'Mister Hickey, or Sergeant Tozer?'

'Either. Both. I care not for if Neptune were dead or dying when Hickey found him - that George would see a part -' he takes off his cap and adjusts his filthy hair, and Edward can't understand how he didn't notice quite how unwell Commander Fitzjames was before - or, he does, because he's failed to notice it in himself; you tighten your belt until it keeps your trousers up, and one day you discover that it hasn't enough holes to do its job, and you need to bother Mr Honey for his bradawl, who lent it to Mister Farr, who gave it to Lieutenant Hodgson, who passed it on to Sergeant Tozer, who saw Mister Blanky take it, who's using it to clear tar from his pipe stem, and the holes you poke are black-rimmed and stinking. From the state of him, Edward expects that Fitzjames was at the front of Mister Honey's bradawl queue. He might have moved to handmade belt-holes before they even left the ships.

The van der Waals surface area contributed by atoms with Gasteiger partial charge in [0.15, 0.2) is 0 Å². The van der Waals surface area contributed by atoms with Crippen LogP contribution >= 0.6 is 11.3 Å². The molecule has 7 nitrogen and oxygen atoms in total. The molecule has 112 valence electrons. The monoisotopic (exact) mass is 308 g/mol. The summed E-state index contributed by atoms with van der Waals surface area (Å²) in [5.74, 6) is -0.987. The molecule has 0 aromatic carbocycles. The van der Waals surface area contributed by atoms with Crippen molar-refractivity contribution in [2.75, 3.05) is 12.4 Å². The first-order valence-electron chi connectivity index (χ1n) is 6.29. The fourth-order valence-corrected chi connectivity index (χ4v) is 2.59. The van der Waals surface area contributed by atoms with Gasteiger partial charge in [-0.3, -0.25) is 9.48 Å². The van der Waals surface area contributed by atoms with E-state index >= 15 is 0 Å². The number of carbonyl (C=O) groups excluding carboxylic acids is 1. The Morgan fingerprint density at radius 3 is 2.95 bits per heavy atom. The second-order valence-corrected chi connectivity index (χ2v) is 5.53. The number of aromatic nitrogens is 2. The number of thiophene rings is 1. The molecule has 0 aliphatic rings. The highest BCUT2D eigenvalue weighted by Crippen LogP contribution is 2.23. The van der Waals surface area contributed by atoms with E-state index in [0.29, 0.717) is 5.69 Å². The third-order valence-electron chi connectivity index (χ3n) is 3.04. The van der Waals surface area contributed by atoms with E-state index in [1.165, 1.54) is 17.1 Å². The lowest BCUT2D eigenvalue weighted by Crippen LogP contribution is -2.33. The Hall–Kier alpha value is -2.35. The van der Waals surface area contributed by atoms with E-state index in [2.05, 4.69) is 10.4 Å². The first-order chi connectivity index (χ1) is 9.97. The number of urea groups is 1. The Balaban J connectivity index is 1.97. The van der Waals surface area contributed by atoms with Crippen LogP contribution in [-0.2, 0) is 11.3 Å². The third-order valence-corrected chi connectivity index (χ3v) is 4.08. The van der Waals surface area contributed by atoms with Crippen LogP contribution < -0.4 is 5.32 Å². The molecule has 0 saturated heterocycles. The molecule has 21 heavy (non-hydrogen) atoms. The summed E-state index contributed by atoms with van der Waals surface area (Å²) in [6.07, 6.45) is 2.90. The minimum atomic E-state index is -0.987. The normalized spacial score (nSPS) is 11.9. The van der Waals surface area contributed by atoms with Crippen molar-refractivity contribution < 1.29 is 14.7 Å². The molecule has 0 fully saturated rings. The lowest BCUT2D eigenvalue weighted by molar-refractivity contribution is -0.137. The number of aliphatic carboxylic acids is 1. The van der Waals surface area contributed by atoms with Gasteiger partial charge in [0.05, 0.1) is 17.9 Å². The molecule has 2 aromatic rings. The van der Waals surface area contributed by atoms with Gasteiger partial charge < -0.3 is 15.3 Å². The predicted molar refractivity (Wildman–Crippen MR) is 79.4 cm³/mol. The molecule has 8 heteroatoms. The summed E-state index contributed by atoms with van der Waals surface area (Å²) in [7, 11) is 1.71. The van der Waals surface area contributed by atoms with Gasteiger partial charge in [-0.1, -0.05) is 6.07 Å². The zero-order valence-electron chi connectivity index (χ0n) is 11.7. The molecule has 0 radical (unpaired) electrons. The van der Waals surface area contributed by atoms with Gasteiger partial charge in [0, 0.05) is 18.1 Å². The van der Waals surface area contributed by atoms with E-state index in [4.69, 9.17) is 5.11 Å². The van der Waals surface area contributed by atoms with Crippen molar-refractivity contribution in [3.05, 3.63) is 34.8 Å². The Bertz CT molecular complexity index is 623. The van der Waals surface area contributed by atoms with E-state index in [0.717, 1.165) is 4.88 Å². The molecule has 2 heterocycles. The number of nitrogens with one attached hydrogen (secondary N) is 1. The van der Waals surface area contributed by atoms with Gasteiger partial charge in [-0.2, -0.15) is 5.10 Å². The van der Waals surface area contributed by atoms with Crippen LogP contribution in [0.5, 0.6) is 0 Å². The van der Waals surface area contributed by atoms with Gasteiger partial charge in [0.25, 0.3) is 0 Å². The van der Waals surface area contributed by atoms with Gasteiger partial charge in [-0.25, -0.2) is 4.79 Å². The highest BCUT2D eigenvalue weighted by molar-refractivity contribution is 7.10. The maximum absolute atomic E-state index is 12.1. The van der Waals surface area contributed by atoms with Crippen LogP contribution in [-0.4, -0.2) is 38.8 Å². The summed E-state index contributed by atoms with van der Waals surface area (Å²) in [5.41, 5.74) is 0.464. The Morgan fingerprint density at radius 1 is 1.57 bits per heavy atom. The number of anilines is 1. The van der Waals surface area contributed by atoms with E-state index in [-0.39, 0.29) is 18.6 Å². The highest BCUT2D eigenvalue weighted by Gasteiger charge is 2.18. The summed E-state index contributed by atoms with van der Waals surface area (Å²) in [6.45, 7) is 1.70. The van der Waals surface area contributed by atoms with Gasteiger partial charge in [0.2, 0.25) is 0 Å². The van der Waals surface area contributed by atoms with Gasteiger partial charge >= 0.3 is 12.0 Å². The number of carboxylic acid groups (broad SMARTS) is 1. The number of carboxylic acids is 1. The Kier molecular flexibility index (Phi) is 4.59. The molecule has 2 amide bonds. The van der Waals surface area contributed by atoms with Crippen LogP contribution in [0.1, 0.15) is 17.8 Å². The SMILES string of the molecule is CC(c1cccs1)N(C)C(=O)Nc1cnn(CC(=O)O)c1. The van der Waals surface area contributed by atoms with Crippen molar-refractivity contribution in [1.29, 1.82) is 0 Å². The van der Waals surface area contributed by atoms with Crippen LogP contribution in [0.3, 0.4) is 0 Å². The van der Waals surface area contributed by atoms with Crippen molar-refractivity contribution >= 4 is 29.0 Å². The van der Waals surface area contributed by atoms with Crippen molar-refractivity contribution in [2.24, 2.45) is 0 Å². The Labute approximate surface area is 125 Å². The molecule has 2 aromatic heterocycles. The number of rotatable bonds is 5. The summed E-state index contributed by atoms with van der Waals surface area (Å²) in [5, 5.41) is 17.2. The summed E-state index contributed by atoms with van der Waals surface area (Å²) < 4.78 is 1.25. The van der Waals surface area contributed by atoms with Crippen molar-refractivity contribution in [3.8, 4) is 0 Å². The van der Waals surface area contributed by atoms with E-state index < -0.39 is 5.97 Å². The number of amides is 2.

'I was quite sincere when I asked after your arm,' Fitzjames says, 'I'm just sorry I got the year wrong. How did you manage that?'

Edward smiles at him - just briefly; the air is biting and his teeth have become more sensitive than ever before, 'I ran afoul of pirates.'

'Pirates! I sense a story here, Edward -' but they are interrupted by a shotgun blast, and Edward notices the darker shapes in the fog; the Captain's party returned, and Fitzjames takes off at a jog without him.

Hickey gives him a grin as he charges back into the camp, ducking a salute - 'Lieutenant,' - and Edward suddenly feels so uncomfortable alone that he near-sprints toward where the Captains, Goodsir, and Lady Silence have stopped, passing Blanky and Jopson on the way.